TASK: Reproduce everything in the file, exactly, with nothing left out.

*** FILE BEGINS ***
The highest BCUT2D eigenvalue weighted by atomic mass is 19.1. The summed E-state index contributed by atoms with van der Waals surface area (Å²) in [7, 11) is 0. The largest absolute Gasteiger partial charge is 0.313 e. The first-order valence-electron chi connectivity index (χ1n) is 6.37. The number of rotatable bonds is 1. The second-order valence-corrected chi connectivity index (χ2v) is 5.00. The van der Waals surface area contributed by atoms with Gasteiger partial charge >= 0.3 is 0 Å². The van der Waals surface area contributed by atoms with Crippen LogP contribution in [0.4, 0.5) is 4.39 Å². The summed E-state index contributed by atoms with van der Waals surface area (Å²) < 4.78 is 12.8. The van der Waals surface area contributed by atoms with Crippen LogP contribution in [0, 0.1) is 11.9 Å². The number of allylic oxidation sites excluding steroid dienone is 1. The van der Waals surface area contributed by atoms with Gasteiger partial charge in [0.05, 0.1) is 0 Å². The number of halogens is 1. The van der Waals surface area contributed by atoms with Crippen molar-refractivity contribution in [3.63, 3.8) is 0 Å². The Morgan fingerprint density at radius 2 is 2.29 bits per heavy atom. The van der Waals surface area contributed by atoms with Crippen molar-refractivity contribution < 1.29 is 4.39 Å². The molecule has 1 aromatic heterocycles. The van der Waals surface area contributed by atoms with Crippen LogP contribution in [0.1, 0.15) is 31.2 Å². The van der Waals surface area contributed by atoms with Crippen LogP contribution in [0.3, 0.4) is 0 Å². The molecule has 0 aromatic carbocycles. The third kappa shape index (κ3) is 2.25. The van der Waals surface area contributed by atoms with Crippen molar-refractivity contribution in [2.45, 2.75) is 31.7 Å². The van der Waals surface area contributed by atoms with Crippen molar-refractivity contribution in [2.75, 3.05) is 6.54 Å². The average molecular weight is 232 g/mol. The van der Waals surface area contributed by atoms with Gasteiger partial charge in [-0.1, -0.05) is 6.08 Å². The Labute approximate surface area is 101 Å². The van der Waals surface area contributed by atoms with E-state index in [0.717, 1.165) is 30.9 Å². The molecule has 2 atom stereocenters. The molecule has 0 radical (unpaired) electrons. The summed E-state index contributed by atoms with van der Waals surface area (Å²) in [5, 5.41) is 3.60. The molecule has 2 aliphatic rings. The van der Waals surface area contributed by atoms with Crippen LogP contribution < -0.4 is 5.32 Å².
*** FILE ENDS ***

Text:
The highest BCUT2D eigenvalue weighted by atomic mass is 19.1. The summed E-state index contributed by atoms with van der Waals surface area (Å²) in [7, 11) is 0. The largest absolute Gasteiger partial charge is 0.313 e. The first-order valence-electron chi connectivity index (χ1n) is 6.37. The number of rotatable bonds is 1. The second-order valence-corrected chi connectivity index (χ2v) is 5.00. The van der Waals surface area contributed by atoms with Gasteiger partial charge >= 0.3 is 0 Å². The van der Waals surface area contributed by atoms with Crippen LogP contribution in [0.4, 0.5) is 4.39 Å². The summed E-state index contributed by atoms with van der Waals surface area (Å²) < 4.78 is 12.8. The van der Waals surface area contributed by atoms with Crippen LogP contribution in [0, 0.1) is 11.9 Å². The number of allylic oxidation sites excluding steroid dienone is 1. The van der Waals surface area contributed by atoms with Gasteiger partial charge in [0.05, 0.1) is 0 Å². The number of halogens is 1. The van der Waals surface area contributed by atoms with Crippen molar-refractivity contribution in [3.63, 3.8) is 0 Å². The Morgan fingerprint density at radius 2 is 2.29 bits per heavy atom. The van der Waals surface area contributed by atoms with Crippen molar-refractivity contribution < 1.29 is 4.39 Å². The molecule has 1 aromatic heterocycles. The van der Waals surface area contributed by atoms with Crippen LogP contribution in [0.1, 0.15) is 31.2 Å². The van der Waals surface area contributed by atoms with Crippen LogP contribution in [0.3, 0.4) is 0 Å². The molecule has 0 aromatic carbocycles. The third kappa shape index (κ3) is 2.25. The van der Waals surface area contributed by atoms with Crippen molar-refractivity contribution in [2.45, 2.75) is 31.7 Å². The van der Waals surface area contributed by atoms with Crippen molar-refractivity contribution in [2.75, 3.05) is 6.54 Å². The average molecular weight is 232 g/mol. The van der Waals surface area contributed by atoms with Gasteiger partial charge in [-0.1, -0.05) is 6.08 Å². The Labute approximate surface area is 101 Å². The van der Waals surface area contributed by atoms with E-state index in [0.717, 1.165) is 30.9 Å². The molecule has 2 atom stereocenters. The molecule has 0 radical (unpaired) electrons. The summed E-state index contributed by atoms with van der Waals surface area (Å²) in [5, 5.41) is 3.60. The molecule has 2 aliphatic rings. The van der Waals surface area contributed by atoms with Crippen LogP contribution < -0.4 is 5.32 Å².